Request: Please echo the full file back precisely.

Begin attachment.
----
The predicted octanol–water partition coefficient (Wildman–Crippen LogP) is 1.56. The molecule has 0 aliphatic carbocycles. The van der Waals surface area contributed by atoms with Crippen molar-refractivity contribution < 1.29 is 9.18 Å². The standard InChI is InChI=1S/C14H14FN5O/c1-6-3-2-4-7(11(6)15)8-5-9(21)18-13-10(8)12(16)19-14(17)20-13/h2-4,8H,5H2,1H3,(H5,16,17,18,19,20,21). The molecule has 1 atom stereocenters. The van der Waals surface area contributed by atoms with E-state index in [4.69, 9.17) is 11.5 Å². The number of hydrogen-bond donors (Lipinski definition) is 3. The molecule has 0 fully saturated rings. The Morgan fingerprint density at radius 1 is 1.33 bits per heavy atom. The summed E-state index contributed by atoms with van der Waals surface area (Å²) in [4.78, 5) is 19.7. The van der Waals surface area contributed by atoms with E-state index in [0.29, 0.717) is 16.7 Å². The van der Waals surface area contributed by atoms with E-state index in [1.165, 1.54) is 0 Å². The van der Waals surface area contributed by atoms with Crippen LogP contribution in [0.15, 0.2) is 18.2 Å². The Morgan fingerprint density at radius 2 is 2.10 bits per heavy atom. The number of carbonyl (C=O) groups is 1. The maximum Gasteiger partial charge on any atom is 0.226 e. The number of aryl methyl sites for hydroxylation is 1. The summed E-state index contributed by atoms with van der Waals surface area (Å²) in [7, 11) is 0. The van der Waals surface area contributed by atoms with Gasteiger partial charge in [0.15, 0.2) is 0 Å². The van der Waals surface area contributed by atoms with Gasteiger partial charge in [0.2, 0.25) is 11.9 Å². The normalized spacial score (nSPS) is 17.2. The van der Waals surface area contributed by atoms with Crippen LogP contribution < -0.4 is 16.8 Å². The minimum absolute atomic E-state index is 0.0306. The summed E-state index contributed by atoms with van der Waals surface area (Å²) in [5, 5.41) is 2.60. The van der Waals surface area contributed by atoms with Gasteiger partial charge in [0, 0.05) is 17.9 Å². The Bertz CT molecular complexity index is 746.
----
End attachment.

The predicted octanol–water partition coefficient (Wildman–Crippen LogP) is 1.56. The molecule has 0 aliphatic carbocycles. The van der Waals surface area contributed by atoms with Crippen molar-refractivity contribution < 1.29 is 9.18 Å². The standard InChI is InChI=1S/C14H14FN5O/c1-6-3-2-4-7(11(6)15)8-5-9(21)18-13-10(8)12(16)19-14(17)20-13/h2-4,8H,5H2,1H3,(H5,16,17,18,19,20,21). The molecule has 1 atom stereocenters. The van der Waals surface area contributed by atoms with E-state index in [4.69, 9.17) is 11.5 Å². The number of hydrogen-bond donors (Lipinski definition) is 3. The molecule has 0 fully saturated rings. The Morgan fingerprint density at radius 1 is 1.33 bits per heavy atom. The summed E-state index contributed by atoms with van der Waals surface area (Å²) in [4.78, 5) is 19.7. The van der Waals surface area contributed by atoms with E-state index in [0.29, 0.717) is 16.7 Å². The van der Waals surface area contributed by atoms with E-state index in [1.165, 1.54) is 0 Å². The van der Waals surface area contributed by atoms with Crippen LogP contribution in [0.15, 0.2) is 18.2 Å². The Morgan fingerprint density at radius 2 is 2.10 bits per heavy atom. The number of carbonyl (C=O) groups is 1. The maximum Gasteiger partial charge on any atom is 0.226 e. The number of aryl methyl sites for hydroxylation is 1. The summed E-state index contributed by atoms with van der Waals surface area (Å²) in [7, 11) is 0. The van der Waals surface area contributed by atoms with Gasteiger partial charge in [0.15, 0.2) is 0 Å². The van der Waals surface area contributed by atoms with Gasteiger partial charge in [0.2, 0.25) is 11.9 Å². The normalized spacial score (nSPS) is 17.2. The van der Waals surface area contributed by atoms with Crippen LogP contribution < -0.4 is 16.8 Å². The minimum absolute atomic E-state index is 0.0306. The summed E-state index contributed by atoms with van der Waals surface area (Å²) in [5, 5.41) is 2.60. The van der Waals surface area contributed by atoms with Gasteiger partial charge in [0, 0.05) is 17.9 Å². The Bertz CT molecular complexity index is 746.